Fit as a fiddle until... the impact of sporting injuries on individuals and the community
Professor Kathryn Refshauge, Professor and Dean, Faculty of Health Sciences
Co presenter: Dr Craig Duncan is a consultant in the area of sport science and human performance (formerly the Head of Performance at Sydney FC).
Identifying who is likely to get an injury is a tough call, and our best attempts at prevention, such as using strapping and taping do not seem to prevent the first injury. Research has, however, shown that how you initially treat the injury can have a huge impact on whether it will recover or re-occur. Standard rehabilitation approaches sometimes don’t work because injuries such as “simple” ankle sprains are frequently mis-diagnosed.
Professor Kathryn Refshauge is strongly motivated by the desire to improve health outcomes, in particular the prevention of chronic pain and disability after musculoskeletal injury. Her lecture will focus on the prevention of persistent symptoms and disability after an acute injury.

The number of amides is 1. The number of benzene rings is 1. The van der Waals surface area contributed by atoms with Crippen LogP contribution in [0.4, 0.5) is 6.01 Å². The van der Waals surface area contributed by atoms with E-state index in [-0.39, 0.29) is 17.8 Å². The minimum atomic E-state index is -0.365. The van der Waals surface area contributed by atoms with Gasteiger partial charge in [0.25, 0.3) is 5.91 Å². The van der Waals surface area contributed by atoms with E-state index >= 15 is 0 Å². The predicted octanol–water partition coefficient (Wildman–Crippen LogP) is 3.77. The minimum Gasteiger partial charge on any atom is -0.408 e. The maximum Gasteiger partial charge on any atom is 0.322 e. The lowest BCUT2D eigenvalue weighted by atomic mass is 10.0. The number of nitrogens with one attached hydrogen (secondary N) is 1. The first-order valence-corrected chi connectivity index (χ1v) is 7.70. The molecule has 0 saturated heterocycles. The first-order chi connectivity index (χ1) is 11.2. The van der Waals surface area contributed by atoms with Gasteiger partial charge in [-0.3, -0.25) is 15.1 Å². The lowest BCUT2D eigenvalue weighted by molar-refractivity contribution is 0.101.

Professor Refshauge is an internationally recognised leader in musculoskeletal injury research, with a specific focus on sports injuries, back pain and neck pain. Her laboratory-based research has resulted in the development of diagnostic tests and tools to measure disability after musculoskeletal injury and has led to the design of new prevention strategies and treatments for sports injuries and back pain.
Dr Craig Duncan is internationally recognised in the area of sport science and human performance and is well known for his “prevention is better than cure” philosophy to injury prevention and his strong advocacy of athlete monitoring. He now implements systems as a solution for clubs, individual athletes, federations and corporations to overcome limitations in human performance. Craig will discuss how these preventative strategies can be adopted by all individuals.
He has worked in a number of sports including football (soccer), netball, basketball, rugby, cricket, cycling and triathlon. In recent times he has specialised in the sport of football (soccer) and has consulted to the Football Federation of Australia and was Head of Human Performance at Sydney FC.
Craig completed his undergraduate degree in human movement science and his PhD in sport and exercise science. He also has post graduate qualifications in education and is presently completing a post graduate qualification.